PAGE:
“There is a lot of fatigue with President Trump’s ‘art of the deal,’ ” said Wang Huiyao, president of the Center for China and Globalization and an adviser to China’s cabinet.
“It’s like a roller coaster. Buenos Aires, Osaka, Shanghai. He says one thing one day, then hits the world with a surprise the next day,” Wang said, referring to the sites of high-level, if ill-fated, negotiating sessions. “The more they deal with him, the more they figure him out.”
At the Group of Seven leaders’ summit in Biarritz, France, this weekend, Trump brushed aside complaints that his habit of swerving between tough talk and a salesman’s hype was damaging the global economy.
“Sorry! It’s the way I negotiate,” he told reporters Monday. “It’s done very well for me over the years. It’s doing very well for the country.”
It hasn’t, however, produced a deal that would commit China to make the structural changes in its state-led economy that the administration has been seeking for more than a year.
Trump has announced tariffs that by Dec. 15 will cover almost 97 percent of the Chinese merchandise that American companies import, according to economist Chad Bown of the Peterson Institute for International Economics.
By depressing demand for Chinese goods, U.S. tariffs have cost 3 million Chinese factory workers their jobs, according to Trump, and put pressure on Chinese President Xi Jinping to make a deal.
Trump’s claim to have the upper hand at the negotiating table does not appear to have convinced the Chinese.
“They’ve decided Trump is a vacillating guy who can’t figure out what he wants and gets spooked every time the stock market goes down or someone accuses him of not being tough,” said Arthur Kroeber, managing director of Gavekal Dragonomics, a consultancy in Beijing. “Although there are problems in China, they believe they have their economy under control, more so than Trump. They think he is more vulnerable to a slowdown and that they can afford to wait him out.”
By early May, the two sides had completed 90 percent of a deal involving major Chinese purchases of American farm, industrial and energy products as well as enhanced protections for foreign companies’ technology and trade secrets, Treasury Secretary Steven Mnuchin said this summer.
But the trade war between the world’s economic superpowers appears to have entered a dangerous new phase this month, with new rounds of retaliatory tariffs and a demand from Trump that U.S. companies stop doing business with China.
That has caused alarm across the globe, with fears that the war could help tip leading economies such as Japan and Germany into recession and create new head winds for the American economy. China’s growth rate has, meanwhile, slowed to its lowest rate in three decades.
Chinese officials were initially mystified by Trump’s unconventional style, and Xi is said to have faced criticism for underestimating Trump’s resolve to tackle China’s trading practices.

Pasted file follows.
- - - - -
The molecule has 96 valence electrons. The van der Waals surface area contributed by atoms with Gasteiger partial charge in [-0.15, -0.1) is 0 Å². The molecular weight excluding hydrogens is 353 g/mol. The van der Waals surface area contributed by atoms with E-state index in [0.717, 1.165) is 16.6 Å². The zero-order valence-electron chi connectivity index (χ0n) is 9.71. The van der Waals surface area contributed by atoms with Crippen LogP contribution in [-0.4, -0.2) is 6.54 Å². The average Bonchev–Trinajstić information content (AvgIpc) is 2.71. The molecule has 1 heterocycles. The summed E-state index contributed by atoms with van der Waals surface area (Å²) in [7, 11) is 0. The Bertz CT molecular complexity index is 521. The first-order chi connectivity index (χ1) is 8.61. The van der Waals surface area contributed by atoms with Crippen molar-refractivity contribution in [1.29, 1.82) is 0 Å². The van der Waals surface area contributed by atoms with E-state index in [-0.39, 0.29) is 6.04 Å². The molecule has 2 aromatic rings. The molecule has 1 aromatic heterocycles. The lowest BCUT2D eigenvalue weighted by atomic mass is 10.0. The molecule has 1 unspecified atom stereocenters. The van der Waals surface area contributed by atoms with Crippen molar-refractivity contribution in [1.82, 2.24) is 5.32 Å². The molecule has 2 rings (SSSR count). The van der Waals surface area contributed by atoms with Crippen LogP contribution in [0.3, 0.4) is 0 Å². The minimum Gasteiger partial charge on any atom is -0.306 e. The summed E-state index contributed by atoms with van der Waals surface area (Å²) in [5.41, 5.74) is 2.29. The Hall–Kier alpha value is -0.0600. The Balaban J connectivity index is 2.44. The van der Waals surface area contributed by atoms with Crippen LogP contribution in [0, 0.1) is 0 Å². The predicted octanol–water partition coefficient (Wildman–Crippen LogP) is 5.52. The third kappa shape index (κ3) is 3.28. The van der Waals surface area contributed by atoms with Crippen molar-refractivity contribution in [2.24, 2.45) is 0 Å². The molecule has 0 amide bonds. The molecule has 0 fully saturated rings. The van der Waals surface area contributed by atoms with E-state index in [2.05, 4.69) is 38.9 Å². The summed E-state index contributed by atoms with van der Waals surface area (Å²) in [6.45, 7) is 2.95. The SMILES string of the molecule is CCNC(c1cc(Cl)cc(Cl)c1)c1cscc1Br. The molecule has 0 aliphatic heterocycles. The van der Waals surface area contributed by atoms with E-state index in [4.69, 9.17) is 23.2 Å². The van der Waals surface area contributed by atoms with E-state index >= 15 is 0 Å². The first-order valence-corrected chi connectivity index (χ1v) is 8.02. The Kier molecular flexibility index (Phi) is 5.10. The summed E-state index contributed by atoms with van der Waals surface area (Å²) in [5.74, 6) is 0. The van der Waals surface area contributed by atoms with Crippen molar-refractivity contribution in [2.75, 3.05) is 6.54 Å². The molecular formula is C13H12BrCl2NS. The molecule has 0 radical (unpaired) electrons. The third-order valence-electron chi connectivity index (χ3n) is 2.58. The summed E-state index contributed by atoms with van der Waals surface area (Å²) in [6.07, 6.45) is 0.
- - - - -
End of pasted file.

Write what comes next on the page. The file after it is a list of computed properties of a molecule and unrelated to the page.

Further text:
But emerging last week from this year’s Communist Party confab at the beach resort of Beidaihe, China’s leadership appears to have decided to hunker down.
“What’s the point of calling Xi Jinping ‘a good friend’ and ‘a great leader’ but still increasing tariffs?” asked Yao Xinchao, a trade professor at the University of International Business and Economics. “He’s a 70-ish-year-old man but speaks like a 7-year-old kid. We just can’t listen to what he says now. I think Chinese leaders have realized this, too.”
Wang Yiwei, a professor of international relations at the Renmin University, shares a similarly disdainful view. “He is a real estate developer; he is a profiteer in the eyes of the Chinese people,” he said.
But the bottom line remains that China, which is experiencing a marked economic slowdown, wants a deal.
“The trade dispute between China and the U.S. should be resolved through dialogue and consultations,” Foreign Ministry spokesman Geng Shuang said Tuesday, adding that the United States’s “maximum-pressure approach hurts both sides and is not in the least constructive.”
“We hope that the U.S. can exercise restraint, return to reason, and demonstrate sincerity in order to facilitate further consultations on the basis of mutual respect and mutual benefits,” Geng said.
The question now is how the two sides find a way out of the standoff.
Wei Jianguo, a former vice minister of commerce, said Trump’s efforts to browbeat countries such as Canada, Mexico and Japan into making a deal will not work with China.
“We have seen and understand Trump’s style,” Wei said. “If he thinks he can secure an advantage for the U.S. and wear China down by exerting various kinds of extreme pressure, he’s dreaming. It’s impossible.”
The longer this pattern continues, the more China becomes concerned that any deal won’t stick.
“Now China understands him thoroughly and knows that inconsistency is his nature,” said Wang, of Renmin University. “Even if an agreement is signed, he may not implement it well. But, without an agreement, he does this over and over again, which is also very annoying.”
Many analysts expect the dispute to continue to at least November, when the two leaders are likely to meet at a summit of Pacific Rim nations in Chile.
Xi, meanwhile, confronts domestic political challenges that likely reduce his willingness to make concessions under foreign pressure. The authorities in Beijing face a growing crisis in Hong Kong, where protests aimed at preserving the city’s special status continue, and are preoccupied by preparations to celebrate in early October the politically charged 70th anniversary of the Communist Party’s takeover of China.
Liu Yang, Wang Yuan and Lyric Li contributed to this report.